|Project by tyvekboy||posted 02-16-2016 02:12 AM||1485 views||4 times favorited||16 comments|
Feb 15, 2016
In an effort to organize and make using 2 sets of tools easier, I made these indexed boxes
NUMBERED DRILL INDEX
I had a numbered drill set that an uncle gave to me more than 50 years ago. The drill set was in a cardboard box. The bigger drills were in a stiff paper envelope. The tiny drills were in a paper holder as sewing pins are sold. I’m too old to see the numbers on the drill shanks without getting out a magnifier.
I finally decided it was time to make an index for the drill set.
The base is 1/2 inch balltic birch plywood. The drill holders are made from 1/2 inch thick plastic.
Each plastic arm pivots on a screw that is attached to the base.
This allows me to separate each arm to make grabbing a drill bit easy.
Numbers for the drills are printed on a self stick paper and attached to the top and front edge of each arm.
A wooden cover with it’s name burned on the front competes the Numbered Drill Index. It was finished with danish oil.
It’s a simple solution to a frustrating situation.
• • • • • • • • • • • • • • • • • • • • • • • • • • • • • • • • • • • • • • • • • • • • • • • • • • • •
STEEL STAMPING SET INDEX
A while back I got a steel stamp set from HF. It came in a plastic box with no dividers. You take one out and the rest fall over. You also had to look at the business end of the stamp to see what letter or number it would mark.
When I was building the Porch Swing each slat was drilled and attached with screws to the swing frame and then removed to be painted. I used the steel stamps to mark where each slat was to be placed after I painted all the pieces. I wanted to replace each slat in the exact same place and orientation so that the screw holes would match up.
Trying to keep track of the steel stamps was a nightmare so I decided to make this index.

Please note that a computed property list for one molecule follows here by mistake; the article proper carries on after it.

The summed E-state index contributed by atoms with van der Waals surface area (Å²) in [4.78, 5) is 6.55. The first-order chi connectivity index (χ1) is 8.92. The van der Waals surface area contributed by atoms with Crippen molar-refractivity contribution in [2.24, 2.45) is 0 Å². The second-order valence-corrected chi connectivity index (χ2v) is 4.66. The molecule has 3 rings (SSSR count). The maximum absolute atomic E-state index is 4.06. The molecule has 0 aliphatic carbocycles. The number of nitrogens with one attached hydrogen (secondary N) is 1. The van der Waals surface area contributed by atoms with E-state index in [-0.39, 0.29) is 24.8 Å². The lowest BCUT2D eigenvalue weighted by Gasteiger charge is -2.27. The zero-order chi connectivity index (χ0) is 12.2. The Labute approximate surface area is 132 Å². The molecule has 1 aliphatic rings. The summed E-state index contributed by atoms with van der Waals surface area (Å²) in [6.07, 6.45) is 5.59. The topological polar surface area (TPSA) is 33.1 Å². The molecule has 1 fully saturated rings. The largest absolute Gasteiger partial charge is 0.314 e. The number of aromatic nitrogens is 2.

Each row that holds the steel stamps tilts forward for easy access to each steel stamp and to know where to place each steel stamp. Each hole was marked with a wood burning tool to identify where each stamp goes.
Each row pivots on a pin made from a finishing nail that is permanently installed.
One side of the lower box is screwed on so that each holder could be place in the box.
The lid is hinged with a screw.
A piece of foam was placed in the front of the box to act as a spring to keep the holders upright.
When the lid is closed, the name of what’s in the box is burned into the front.
Using an engraver each steel stamp was identified to help orient the steel stamp when used.
TIP: The steel stamps were used to mark the names on the outside of the boxes. They were also used to mark the home for each steel stamp. Then the wood burner was used to burn inside each impression the steel stamps left on the wood. Keeps everything neat and even. The hard part is making sure the impressions are straight and spaced correctly. I used a piece of wood clamped to the wood being marked to serve as a guide to keep the letters straight.
Thanks for looking.
Comments and favorites appreciated. Questions welcomed.
-- Tyvekboy -- Marietta, GA ………….. one can never be too organized